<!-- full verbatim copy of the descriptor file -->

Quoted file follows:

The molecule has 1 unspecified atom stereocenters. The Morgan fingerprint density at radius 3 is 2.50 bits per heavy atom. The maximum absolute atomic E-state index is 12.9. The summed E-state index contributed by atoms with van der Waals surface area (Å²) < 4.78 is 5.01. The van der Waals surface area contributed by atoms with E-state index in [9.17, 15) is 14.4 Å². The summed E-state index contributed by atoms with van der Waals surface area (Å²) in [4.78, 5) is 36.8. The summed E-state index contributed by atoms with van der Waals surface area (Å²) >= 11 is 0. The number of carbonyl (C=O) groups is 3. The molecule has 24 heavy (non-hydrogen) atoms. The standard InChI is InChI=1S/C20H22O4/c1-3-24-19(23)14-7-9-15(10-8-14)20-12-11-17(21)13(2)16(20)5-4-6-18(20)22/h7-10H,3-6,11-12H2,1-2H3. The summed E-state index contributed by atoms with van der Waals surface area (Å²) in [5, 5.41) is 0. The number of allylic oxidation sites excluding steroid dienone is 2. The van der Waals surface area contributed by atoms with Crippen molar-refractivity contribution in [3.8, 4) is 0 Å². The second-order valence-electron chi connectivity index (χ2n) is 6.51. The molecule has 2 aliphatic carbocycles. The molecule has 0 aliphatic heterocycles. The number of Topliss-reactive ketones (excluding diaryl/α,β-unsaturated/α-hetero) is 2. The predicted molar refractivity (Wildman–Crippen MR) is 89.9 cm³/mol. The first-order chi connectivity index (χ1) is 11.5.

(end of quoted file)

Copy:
The molecule has 1 unspecified atom stereocenters. The Morgan fingerprint density at radius 3 is 2.50 bits per heavy atom. The maximum absolute atomic E-state index is 12.9. The summed E-state index contributed by atoms with van der Waals surface area (Å²) < 4.78 is 5.01. The van der Waals surface area contributed by atoms with E-state index in [9.17, 15) is 14.4 Å². The summed E-state index contributed by atoms with van der Waals surface area (Å²) in [4.78, 5) is 36.8. The summed E-state index contributed by atoms with van der Waals surface area (Å²) >= 11 is 0. The number of carbonyl (C=O) groups is 3. The molecule has 24 heavy (non-hydrogen) atoms. The standard InChI is InChI=1S/C20H22O4/c1-3-24-19(23)14-7-9-15(10-8-14)20-12-11-17(21)13(2)16(20)5-4-6-18(20)22/h7-10H,3-6,11-12H2,1-2H3. The summed E-state index contributed by atoms with van der Waals surface area (Å²) in [5, 5.41) is 0. The number of allylic oxidation sites excluding steroid dienone is 2. The van der Waals surface area contributed by atoms with Crippen molar-refractivity contribution in [3.8, 4) is 0 Å². The second-order valence-electron chi connectivity index (χ2n) is 6.51. The molecule has 2 aliphatic carbocycles. The molecule has 0 aliphatic heterocycles. The number of Topliss-reactive ketones (excluding diaryl/α,β-unsaturated/α-hetero) is 2. The predicted molar refractivity (Wildman–Crippen MR) is 89.9 cm³/mol. The first-order chi connectivity index (χ1) is 11.5.